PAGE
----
You are eight years old today, and you are amazing. When I look at you, I no longer see the chubby baby, alternately fussy and funny as she solemnly examined everything and everyone in her world, or the energetic toddler, legs pumping as she tried to keep up with her daddy’s giant strides, or the little girl with the magnetic green eyes, reading everything she could get her hands on and tending an ever-growing family of stuffed animals.
All of that is still there, of course, but now, for the first time, I am starting to see the tiniest glimpses of the future Katie, the girl who will grow into a woman, who is not simply a mix of her dad and I, but her own very unique, very complete person, with an indomitable spirit and her own special gifts to offer the world.
Do you know how wonderful and terrifying it is to see the ground rushing past beneath my feet and know that one day, if I do my job right, you will walk out from under our roof and into a whole big world, to take your place in a future that isn’t even written yet? I love the thought of that day and hate it, in equal measures. And it makes me frantic to fill up these days that are left with moments and meaning and the heritage that is mine to pass on to you.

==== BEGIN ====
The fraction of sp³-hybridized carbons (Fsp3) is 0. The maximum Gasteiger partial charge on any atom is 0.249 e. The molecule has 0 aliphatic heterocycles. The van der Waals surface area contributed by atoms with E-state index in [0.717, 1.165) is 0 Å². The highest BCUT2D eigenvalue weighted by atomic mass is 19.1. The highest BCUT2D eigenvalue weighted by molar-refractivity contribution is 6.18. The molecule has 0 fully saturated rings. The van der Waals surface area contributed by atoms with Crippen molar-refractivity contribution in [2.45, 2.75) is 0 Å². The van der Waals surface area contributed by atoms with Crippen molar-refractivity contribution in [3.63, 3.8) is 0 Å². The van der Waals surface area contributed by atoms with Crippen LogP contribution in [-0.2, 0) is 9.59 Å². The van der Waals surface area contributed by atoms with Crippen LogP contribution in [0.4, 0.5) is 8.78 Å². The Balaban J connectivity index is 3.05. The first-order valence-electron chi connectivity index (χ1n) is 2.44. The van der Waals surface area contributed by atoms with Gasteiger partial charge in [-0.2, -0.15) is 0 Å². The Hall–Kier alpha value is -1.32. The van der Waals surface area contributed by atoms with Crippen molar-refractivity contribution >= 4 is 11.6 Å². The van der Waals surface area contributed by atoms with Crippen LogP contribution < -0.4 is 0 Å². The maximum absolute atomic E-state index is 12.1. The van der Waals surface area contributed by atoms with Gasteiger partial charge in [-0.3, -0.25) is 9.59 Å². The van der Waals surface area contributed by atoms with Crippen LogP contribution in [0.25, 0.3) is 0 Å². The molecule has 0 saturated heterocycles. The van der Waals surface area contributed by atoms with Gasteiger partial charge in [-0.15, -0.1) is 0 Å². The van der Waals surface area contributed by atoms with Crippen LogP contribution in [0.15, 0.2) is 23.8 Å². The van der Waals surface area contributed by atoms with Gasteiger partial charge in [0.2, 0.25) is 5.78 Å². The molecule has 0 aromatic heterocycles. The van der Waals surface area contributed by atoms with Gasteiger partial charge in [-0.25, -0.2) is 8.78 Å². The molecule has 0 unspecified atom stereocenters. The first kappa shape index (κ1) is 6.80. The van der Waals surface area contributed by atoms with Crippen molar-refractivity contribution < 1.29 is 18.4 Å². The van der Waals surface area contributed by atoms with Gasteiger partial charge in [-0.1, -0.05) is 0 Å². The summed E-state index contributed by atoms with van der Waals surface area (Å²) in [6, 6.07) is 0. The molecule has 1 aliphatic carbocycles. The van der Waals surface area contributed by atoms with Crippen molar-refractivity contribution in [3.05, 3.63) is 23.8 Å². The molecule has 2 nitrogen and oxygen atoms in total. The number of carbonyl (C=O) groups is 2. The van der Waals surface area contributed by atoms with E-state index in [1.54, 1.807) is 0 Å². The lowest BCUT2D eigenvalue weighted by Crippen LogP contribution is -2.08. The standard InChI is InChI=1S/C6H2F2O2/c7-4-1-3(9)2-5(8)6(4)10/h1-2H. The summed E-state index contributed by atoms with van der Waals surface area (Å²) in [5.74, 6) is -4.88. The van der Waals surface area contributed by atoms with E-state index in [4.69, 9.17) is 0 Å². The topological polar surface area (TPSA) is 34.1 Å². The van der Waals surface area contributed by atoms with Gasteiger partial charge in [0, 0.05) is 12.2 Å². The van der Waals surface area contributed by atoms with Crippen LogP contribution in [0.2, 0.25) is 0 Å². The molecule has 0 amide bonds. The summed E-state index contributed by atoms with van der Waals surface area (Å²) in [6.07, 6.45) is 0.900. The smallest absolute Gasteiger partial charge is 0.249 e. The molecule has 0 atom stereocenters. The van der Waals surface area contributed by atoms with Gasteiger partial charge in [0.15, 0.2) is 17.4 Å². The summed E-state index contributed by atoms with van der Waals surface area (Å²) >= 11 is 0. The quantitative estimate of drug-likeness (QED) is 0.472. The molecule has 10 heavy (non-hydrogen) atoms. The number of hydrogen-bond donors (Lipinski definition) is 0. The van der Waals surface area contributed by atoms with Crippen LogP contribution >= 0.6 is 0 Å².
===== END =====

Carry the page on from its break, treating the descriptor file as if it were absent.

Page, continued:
You’ve grown so much in the past year, darling daughter. You’re in second grade now, and becoming ever more confident and comfortable in the world outside our door. You have good friends, who both accept your limitations and cheer your successes. Your questions are coming as fast as ever, but now you’re starting to ask some that I can’t answer in a ten minute talk on the way to school. Questions like: Why are people mean to each other? How can God and Jesus be the same person and different people? What if something bad happens to me? You still listen to me and your dad, but you’re starting to weigh what you hear and see and make up your own mind about things.
If I could give you just one piece of advice this year, it would be this rather selfish one: Don’t rush. I know that sounds funny, coming from the one who’s always telling you to hurry and get ready or hurry and put your seatbelt on, but I mean it. Don’t rush. Don’t rush to grow up. Don’t rush to know everything there is to know right now. Don’t rush to wear makeup or like boys. There will be time for all that, but you only get one today. And so do I.
Let’s play. Let’s draw. Let’s spin. Let’s dance. Let’s read. Let’s pretend. Let’s tell knock-knock jokes (even the ones I’ve heard a hundred times.) Let’s make the most of all the days.
I’m so grateful to have you as a daughter, Katie. Your coming transformed me—from a girl with a clean house and a flexible schedule, who slept late and arrived early and never made plans in advance, to a woman who has toys where knick-knacks used to be, and who has developed a greater capacity for fear and love and sacrifice than she ever thought possible.
The past eight years have been wonderful, sweet girl, and I am looking forward to many more with you—my daughter, my teacher, my child.